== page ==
Dual minds need thinking about thinking

How to Nudge People Toward Smarter Cancer-Screening Decisions When it comes to cancer screening, there’s no one correct answer that applies to every scenario. Different people face different risk factors, and you can’t screen every person for every possible type of cancer, so it’s a matter of cost-benefit analysis — some types of screenings are more likely to lead to potentially harmful false positives, for example, while others, if they detect cancer, will detect slow-growing forms of it that are very unlikely to kill or seriously harm the patient before something else does, so determining the “right” amount of cancer … Continue reading Dual minds need thinking about thinking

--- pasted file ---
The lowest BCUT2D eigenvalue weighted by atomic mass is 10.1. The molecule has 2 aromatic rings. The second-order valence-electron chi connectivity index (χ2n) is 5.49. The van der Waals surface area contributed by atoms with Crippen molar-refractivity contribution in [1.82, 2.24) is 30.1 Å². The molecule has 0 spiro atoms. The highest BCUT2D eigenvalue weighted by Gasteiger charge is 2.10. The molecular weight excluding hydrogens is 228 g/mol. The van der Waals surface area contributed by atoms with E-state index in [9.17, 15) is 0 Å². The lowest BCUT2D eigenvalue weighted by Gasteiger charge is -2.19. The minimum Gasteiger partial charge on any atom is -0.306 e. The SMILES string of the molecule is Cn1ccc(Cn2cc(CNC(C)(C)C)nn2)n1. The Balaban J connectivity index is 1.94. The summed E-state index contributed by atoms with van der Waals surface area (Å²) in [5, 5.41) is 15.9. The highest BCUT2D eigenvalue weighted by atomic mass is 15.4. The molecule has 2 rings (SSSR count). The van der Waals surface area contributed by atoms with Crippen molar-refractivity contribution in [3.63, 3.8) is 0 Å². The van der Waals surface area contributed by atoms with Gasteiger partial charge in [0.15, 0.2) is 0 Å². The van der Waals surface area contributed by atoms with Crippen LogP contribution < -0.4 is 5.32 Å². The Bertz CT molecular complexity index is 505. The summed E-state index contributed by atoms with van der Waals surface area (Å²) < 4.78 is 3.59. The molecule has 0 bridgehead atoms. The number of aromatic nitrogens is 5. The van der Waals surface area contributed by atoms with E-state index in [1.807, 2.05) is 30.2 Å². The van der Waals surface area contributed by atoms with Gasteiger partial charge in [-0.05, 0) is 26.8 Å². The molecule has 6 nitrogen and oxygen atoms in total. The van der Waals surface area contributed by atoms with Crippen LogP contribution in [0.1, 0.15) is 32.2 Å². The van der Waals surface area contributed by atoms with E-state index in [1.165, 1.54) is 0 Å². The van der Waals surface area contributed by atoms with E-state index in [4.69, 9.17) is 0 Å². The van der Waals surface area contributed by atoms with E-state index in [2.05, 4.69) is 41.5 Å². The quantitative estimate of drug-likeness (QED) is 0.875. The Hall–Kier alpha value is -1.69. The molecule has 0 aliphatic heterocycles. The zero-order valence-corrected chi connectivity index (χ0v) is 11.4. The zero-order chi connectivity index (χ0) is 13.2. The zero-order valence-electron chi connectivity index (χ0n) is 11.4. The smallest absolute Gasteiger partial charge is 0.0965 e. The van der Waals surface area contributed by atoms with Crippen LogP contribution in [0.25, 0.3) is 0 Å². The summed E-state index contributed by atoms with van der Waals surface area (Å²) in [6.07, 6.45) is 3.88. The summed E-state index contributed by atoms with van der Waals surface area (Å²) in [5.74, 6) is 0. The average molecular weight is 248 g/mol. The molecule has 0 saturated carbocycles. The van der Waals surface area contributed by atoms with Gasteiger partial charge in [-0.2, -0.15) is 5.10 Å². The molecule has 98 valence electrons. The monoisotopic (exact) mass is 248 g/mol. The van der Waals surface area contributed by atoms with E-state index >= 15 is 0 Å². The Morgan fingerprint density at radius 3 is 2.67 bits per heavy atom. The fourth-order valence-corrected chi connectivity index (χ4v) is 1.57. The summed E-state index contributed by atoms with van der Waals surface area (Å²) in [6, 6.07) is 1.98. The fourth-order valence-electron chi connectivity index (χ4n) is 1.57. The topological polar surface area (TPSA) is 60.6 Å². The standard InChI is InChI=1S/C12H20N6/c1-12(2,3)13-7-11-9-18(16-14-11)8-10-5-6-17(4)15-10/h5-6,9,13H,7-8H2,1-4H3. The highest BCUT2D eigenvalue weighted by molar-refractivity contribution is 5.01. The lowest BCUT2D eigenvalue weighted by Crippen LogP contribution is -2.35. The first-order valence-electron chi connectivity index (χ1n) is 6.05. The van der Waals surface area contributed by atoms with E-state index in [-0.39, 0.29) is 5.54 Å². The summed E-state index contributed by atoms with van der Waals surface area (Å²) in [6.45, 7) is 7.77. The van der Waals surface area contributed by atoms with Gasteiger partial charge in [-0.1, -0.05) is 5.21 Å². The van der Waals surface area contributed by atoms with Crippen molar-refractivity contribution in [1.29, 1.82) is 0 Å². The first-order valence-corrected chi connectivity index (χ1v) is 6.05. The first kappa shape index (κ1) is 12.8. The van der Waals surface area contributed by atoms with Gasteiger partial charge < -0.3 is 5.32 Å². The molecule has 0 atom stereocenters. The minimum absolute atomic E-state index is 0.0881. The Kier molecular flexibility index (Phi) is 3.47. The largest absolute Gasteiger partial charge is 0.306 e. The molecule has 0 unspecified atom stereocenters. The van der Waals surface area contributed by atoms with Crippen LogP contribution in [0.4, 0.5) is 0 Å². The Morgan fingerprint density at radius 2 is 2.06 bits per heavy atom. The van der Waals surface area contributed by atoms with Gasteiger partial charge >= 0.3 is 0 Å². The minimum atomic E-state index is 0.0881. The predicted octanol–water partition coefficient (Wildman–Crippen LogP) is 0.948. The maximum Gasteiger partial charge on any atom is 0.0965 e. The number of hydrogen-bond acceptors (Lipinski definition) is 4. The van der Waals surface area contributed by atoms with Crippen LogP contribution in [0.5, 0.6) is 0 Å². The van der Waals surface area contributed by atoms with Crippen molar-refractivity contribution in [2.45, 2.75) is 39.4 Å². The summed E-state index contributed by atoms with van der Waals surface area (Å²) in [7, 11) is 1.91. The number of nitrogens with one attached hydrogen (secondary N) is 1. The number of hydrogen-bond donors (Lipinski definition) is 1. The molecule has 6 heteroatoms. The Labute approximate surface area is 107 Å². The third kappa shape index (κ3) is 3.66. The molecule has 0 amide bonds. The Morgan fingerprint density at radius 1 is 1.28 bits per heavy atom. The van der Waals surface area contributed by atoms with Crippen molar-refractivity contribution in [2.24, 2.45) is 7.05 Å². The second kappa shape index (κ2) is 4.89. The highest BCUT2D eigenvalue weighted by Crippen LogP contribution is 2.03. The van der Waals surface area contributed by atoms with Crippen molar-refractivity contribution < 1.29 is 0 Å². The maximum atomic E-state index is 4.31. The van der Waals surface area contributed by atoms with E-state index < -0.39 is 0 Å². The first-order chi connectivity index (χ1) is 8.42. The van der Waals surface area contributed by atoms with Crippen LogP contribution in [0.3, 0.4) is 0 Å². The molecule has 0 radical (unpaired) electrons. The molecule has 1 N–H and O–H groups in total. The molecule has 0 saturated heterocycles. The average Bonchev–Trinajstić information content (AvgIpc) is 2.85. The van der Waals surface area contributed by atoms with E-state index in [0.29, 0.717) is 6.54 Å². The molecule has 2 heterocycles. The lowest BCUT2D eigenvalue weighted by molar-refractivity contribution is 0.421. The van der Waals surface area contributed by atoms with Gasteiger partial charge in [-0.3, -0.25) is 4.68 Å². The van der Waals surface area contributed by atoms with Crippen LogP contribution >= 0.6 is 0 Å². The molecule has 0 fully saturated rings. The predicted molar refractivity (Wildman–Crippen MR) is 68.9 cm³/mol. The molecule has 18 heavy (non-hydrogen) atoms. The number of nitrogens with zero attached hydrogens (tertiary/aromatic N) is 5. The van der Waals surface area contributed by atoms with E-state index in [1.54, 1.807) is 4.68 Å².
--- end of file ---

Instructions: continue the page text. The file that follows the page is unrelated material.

Anchoring in very high-skilled individuals

Even Danish CEOs can fall prey to judgment error Typically in a field experiment, our aim at iNudgeYou is to observe and map the behaviors of regular people while they interact with their complex surroundings. Everywhere from conference buffets to the airport, we’ve been busy using this guerrilla research approach to pinpoint which nudges are effective at promoting behavioral change, in the interest of citizens and society alike. In running such experiments, one bedrock assumption is that the observed sample should mirror the wider population of interest. Otherwise, if the sample turns out to be unrepresentative, the responses given and … Continue reading Anchoring in very high-skilled individuals